Blinking the memory away as best she could before it blinded her, she managed a somber nod before moving to the other end of the counter to refill another patron's cup of coffee.
She kept busy with taking orders, ringing customers up, and checking on Dalma. At one point, from the corner of her eye, she caught August swiping a postcard from the stand beside the register. On the front of the card, intended for tourists, was a picture of the diner with blue skies and ocean waves in the background. After grabbing a stray pen from the counter, he began doodling something. As curious as Josie was, she willed herself not to look over and inspect it.
Thankfully, August's take-out order came up shortly. Before she could key it in the register, her dad interrupted.
"It's on the house."
August shook his head and fished out the wallet from the side pocket of his blue board shorts. "No, no. Let me pay."
"Nonsense. This is my welcome-home gift." Jasper made a show of pushing the bag containing the foam carryout containers into August's reluctant hands. "Don't you dare be rude like that, boy."
Admitting defeat, August put away his wallet and accepted the bag. "Yes, sir. I appreciate it."
"You hitting the surf today?" Jasper asked, wiping his hand along the grease-stained apron.
"That was the plan, but the water is like glass." August stood up from the stool. "You gotta go surfing with me sometime."
Jasper cackled at the idea and slapped the pronounced O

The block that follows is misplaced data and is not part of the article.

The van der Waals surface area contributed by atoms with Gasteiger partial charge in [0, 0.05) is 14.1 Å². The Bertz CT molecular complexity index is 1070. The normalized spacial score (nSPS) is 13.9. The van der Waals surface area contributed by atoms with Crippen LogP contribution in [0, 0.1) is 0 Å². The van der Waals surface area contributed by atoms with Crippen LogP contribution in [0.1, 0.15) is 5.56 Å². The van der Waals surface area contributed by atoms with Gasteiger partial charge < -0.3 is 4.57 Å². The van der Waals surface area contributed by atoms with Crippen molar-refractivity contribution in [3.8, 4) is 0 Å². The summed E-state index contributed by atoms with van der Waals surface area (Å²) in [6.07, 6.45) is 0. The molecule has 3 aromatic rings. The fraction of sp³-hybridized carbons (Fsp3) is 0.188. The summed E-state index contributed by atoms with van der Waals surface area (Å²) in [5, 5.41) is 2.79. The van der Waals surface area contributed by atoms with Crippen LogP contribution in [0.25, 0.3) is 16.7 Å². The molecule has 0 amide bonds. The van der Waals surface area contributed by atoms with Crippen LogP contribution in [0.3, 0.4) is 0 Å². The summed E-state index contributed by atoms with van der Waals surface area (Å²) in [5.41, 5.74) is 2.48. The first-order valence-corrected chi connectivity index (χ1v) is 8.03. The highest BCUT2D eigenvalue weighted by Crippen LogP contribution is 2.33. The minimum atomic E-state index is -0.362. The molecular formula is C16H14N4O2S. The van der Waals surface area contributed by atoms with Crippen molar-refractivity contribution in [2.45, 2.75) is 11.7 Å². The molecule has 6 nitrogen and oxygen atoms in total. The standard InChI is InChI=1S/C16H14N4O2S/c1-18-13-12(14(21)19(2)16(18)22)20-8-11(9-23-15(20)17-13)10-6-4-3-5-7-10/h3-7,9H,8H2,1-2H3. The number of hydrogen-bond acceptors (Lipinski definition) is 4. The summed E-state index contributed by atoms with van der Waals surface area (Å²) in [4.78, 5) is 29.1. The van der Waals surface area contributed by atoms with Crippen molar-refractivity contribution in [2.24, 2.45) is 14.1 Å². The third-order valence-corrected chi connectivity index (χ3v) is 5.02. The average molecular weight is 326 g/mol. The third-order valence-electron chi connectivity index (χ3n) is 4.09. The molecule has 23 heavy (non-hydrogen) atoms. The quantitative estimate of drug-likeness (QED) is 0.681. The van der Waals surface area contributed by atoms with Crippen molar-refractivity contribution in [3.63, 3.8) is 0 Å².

of his belly. "It's been too many years and way too many shrimp burgers for that."
"Nah, man. It's never too anything
to pursue what you love." August fixed Josie with a meaningful look. "It was good seeing
"You too." Jasper easily sent the polite remark back while Josie stood beside him in her mute state. She had not uttered an intelligible word directly to him the entire time. "And tell your folks I said hey."
"Will do." August spoke to Jasper, but his eyes remained on Josie, like he was waiting for something. When she remained silent, he appeared to give up whatever he'd hoped for and turned to leave. The Knitting Club began calling out to him, but he was smart enough to only give them a gentlemanly nod and brief wave. Before he made it completely out the door, Opal blocked his path. The shimmering halo of blonde-tipped auburn curls floated every which way as she did her little clap-and-hop dance at the sight of August.
Josie tried not to stare as August and Opal exchanged what looked like pleasantries. The friendly pair laughed at one point with Opal patting his arm.
Opal was an artist in her own right, who took what most people considered junk and restored it into newer, more unique pieces that she sold from her downtown store, Bless This Mess. Back in their youth, Josie and Opal had taken art classes with August at school as well as a few at the community center. Opal was social enough to befriend him, and Josie had been too awkward to do anything but admire him from afar.
Evidently time hadn't changed some things.
"I'll be by sometime this week," August's deep voice rang out as he headed outside, much to Josie's relief.
Opal nodded and waved before skipping over to the counter with a sweet smile on her fairylike face. Dressed in a peasant blouse, long skirt, and thick Birkenstocks, she was the epitome of cool and calm in the middle of the stuffy restaurant.
Even with several ceiling fans rotating overhead, sweat dewed along Josie's brow. She brushed away a damp lock of blonde hair that was beginning to stick there and mumbled, "Hey."
"Isn't it wonderful August has finally made his way home?" Opal's green eyes sparkled with enthusiasm.
"Umm . . ." Josie busied herself with wiping down the already-clean counter until Opal snickered. "What?"
"You still don't know how to come to terms with your crush on that man, do you?" Opal snickered again.
This excerpt ends on page 13 of the paperback edition.
Monday we begin the book A Gilded Lady by Elizabeth Camden.